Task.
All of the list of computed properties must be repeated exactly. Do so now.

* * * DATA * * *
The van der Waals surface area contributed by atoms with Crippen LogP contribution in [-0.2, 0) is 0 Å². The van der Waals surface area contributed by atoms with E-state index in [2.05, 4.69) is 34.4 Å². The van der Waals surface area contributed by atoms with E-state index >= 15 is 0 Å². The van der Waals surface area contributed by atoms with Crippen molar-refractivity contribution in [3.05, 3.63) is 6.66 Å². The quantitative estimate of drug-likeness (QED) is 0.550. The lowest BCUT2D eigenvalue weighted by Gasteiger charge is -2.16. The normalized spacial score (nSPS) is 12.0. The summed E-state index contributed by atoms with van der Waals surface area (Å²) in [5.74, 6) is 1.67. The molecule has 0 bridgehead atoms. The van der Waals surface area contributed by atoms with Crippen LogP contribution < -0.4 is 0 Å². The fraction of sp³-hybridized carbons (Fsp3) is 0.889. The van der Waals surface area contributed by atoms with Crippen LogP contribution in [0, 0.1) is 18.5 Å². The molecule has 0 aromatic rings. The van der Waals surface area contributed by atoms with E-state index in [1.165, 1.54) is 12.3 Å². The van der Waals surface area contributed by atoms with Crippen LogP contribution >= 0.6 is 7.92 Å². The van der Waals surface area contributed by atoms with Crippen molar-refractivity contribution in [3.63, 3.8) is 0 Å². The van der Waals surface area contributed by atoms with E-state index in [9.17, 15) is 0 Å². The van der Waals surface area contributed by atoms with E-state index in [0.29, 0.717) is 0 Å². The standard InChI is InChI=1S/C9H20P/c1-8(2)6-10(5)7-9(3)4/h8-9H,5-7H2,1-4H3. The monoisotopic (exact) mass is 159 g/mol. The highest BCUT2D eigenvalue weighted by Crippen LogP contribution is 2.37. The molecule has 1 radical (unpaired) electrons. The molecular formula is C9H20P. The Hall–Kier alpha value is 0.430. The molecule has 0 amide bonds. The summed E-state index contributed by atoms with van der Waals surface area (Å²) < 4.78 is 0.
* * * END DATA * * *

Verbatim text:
The van der Waals surface area contributed by atoms with Crippen LogP contribution in [-0.2, 0) is 0 Å². The van der Waals surface area contributed by atoms with E-state index in [2.05, 4.69) is 34.4 Å². The van der Waals surface area contributed by atoms with E-state index >= 15 is 0 Å². The van der Waals surface area contributed by atoms with Crippen molar-refractivity contribution in [3.05, 3.63) is 6.66 Å². The quantitative estimate of drug-likeness (QED) is 0.550. The lowest BCUT2D eigenvalue weighted by Gasteiger charge is -2.16. The normalized spacial score (nSPS) is 12.0. The summed E-state index contributed by atoms with van der Waals surface area (Å²) in [5.74, 6) is 1.67. The molecule has 0 bridgehead atoms. The van der Waals surface area contributed by atoms with Crippen LogP contribution < -0.4 is 0 Å². The fraction of sp³-hybridized carbons (Fsp3) is 0.889. The van der Waals surface area contributed by atoms with Crippen LogP contribution in [0, 0.1) is 18.5 Å². The molecule has 0 aromatic rings. The van der Waals surface area contributed by atoms with E-state index in [1.165, 1.54) is 12.3 Å². The van der Waals surface area contributed by atoms with Crippen LogP contribution >= 0.6 is 7.92 Å². The van der Waals surface area contributed by atoms with Crippen molar-refractivity contribution in [3.63, 3.8) is 0 Å². The van der Waals surface area contributed by atoms with E-state index in [9.17, 15) is 0 Å². The van der Waals surface area contributed by atoms with E-state index in [0.29, 0.717) is 0 Å². The standard InChI is InChI=1S/C9H20P/c1-8(2)6-10(5)7-9(3)4/h8-9H,5-7H2,1-4H3. The monoisotopic (exact) mass is 159 g/mol. The highest BCUT2D eigenvalue weighted by Crippen LogP contribution is 2.37. The molecule has 1 radical (unpaired) electrons. The molecular formula is C9H20P. The Hall–Kier alpha value is 0.430. The molecule has 0 amide bonds. The summed E-state index contributed by atoms with van der Waals surface area (Å²) < 4.78 is 0.